Summit County Council President Elizabeth Walters has been the chairwoman since January 2021. Walters previously served as the Executive Director of the Ohio Democratic Party in 2014. She is the first woman to be elected to the position of Democratic Party Chair in the state.[2]

During the years of 2016 to 2020, a rift developed in the Democratic Party from the national level down to the local level. Progressive Democrats began challenging incumbent Democrats across the country from school boards to bids for Congress. Over time, this led to a slow, but steady adoption of Progressive policies by moderate Democrats, which assisted in capturing the U.S. House of Representatives in the 2018 midterm elections.

As of 2023, the Ohio Democratic Party is in the minority in both chambers of the Ohio General Assembly. Democrats hold five of Ohio's 15 U.S. House seats and one of Ohio's two U.S. Senate seats. A priority for Ohio Democrats in the 2010s and 2020s has been increasing the minimum wage.[3]

Electoral success[edit]

The Ohio Democratic Party reached the peak of its electoral success in the mid-1980s to 1990s, when Democrats held the following offices:

U.S. Congress[edit]

State executive[edit]

State legislative[edit]

State judicial[edit]

Even with its successes, Ohio Democrats did not fare well on a national level. John Glenn, a popular U.S. senator, astronaut, and national hero, ran for the Democratic nomination for president in 1984, ending up with only a huge campaign debt to show for it. Howard Metzenbaum, Ohio's other U.S. senator at the time, although a powerful force in the Senate, never achieved national name recognition.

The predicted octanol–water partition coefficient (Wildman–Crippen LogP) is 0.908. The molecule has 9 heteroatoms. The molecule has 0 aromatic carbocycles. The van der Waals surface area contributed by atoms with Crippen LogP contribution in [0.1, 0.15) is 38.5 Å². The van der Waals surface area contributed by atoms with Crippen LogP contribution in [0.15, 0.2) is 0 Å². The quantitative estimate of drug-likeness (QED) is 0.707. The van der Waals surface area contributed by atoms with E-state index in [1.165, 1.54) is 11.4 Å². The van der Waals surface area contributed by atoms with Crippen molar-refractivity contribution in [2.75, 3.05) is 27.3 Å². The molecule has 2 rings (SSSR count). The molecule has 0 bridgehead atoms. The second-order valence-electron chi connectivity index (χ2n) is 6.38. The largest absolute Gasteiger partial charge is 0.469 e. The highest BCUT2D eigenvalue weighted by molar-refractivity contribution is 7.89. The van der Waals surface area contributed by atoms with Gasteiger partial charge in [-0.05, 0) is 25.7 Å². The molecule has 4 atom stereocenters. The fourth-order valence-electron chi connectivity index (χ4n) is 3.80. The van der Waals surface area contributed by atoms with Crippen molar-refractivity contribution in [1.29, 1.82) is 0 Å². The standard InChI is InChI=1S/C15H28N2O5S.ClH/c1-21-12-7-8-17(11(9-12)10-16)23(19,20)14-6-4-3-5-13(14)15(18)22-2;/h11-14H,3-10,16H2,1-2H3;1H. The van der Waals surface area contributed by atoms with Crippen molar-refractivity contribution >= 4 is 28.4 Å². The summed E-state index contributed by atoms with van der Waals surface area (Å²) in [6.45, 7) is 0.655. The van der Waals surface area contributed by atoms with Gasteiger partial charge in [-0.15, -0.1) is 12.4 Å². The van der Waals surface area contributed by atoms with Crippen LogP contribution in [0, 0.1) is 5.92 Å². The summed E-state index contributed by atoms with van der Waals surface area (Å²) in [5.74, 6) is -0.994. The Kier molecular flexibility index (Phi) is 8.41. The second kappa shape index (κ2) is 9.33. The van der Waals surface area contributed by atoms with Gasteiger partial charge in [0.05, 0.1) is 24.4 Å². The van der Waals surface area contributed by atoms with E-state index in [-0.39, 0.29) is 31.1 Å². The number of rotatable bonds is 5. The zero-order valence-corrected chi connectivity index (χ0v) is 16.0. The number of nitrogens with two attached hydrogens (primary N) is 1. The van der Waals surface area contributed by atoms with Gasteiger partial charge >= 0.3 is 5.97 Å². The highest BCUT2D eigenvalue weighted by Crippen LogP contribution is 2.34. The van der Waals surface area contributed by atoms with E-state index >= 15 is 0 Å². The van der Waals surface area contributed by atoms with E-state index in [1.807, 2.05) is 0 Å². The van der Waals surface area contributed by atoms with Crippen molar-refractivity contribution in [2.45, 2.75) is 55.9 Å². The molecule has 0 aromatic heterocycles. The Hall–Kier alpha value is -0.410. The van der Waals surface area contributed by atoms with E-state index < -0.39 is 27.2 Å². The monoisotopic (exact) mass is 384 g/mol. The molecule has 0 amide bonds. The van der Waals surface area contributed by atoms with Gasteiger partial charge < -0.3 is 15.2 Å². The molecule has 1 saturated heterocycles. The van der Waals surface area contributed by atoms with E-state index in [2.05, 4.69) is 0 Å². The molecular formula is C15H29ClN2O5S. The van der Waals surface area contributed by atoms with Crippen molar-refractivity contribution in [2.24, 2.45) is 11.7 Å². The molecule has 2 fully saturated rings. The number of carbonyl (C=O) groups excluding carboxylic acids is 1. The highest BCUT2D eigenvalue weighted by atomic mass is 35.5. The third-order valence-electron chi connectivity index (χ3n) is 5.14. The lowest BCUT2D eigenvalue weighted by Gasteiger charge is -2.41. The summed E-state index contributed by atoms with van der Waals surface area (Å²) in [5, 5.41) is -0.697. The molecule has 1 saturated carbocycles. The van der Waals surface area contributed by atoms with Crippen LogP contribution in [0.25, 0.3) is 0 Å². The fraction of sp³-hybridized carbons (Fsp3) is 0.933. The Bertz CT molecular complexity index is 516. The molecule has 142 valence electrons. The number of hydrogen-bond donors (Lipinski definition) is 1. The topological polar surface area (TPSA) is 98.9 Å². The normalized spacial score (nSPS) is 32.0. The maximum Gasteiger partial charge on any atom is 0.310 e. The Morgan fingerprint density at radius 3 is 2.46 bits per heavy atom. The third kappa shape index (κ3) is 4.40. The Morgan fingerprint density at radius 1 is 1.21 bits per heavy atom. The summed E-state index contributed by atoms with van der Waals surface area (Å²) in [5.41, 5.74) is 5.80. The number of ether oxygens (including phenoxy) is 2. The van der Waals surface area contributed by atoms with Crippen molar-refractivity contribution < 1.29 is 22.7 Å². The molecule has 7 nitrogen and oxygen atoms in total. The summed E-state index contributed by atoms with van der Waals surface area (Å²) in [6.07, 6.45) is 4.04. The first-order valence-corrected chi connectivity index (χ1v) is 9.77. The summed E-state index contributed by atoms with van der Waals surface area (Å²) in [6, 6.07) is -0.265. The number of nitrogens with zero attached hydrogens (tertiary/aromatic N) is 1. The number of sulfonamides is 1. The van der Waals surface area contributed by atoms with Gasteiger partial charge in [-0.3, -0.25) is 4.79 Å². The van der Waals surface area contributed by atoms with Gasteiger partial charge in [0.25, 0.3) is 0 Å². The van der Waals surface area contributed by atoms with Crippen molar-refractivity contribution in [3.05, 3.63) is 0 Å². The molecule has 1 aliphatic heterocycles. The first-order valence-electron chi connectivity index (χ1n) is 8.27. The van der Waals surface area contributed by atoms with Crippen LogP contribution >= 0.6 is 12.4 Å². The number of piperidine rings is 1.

Current elected officials[edit]

The Ohio Democratic Party holds three seats on the Supreme Court of Ohio, one of the state's U.S. Senate seats and five of the state's fifteen U.S. House seats.

State legislature[edit]

Ohio Senate[edit]

Ohio House of Representatives[edit]

Supreme Court of Ohio[edit]

Federal[edit]

U.S. Senate[edit]

U.S. House[edit]

District Member Photo
1st Greg Landsman
3rd Joyce Beatty
9th Marcy Kaptur
11th Shontel Brown
13th Emilia Sykes

Municipal[edit]

The following Democrats hold prominent mayoralties in Ohio:

Prominent Ohio Democrats of the past[edit]

Bill O'Neill, Associate Justice, Supreme Court of Ohio. 2012-2018

Party symbols[edit]

Ohio Democrats use the same symbols as the national Democratic party, such as the donkey. In the early 20th century, the traditional symbol of the Democratic Party in Midwestern states such as Indiana and Ohio was the rooster, as opposed to the Republican eagle.

See also[edit]

References[edit]

  1. ^ "Chris Ronayne to be next Cuyahoga County Executive". spectrumnews1.com. Retrieved 2022-12-20.
  2. ^ "Elizabeth Walters and Andre Washington Elected Chair and Vice Chair of the Ohio Democratic Party". Ohio Democratic Party. January 14, 2021. Retrieved February 20, 2021.
  3. ^ Borchardt, Jackie (13 March 2018). "Ohio Democrats propose $15 minimum wage". Retrieved 23 January 2021.

External links[edit]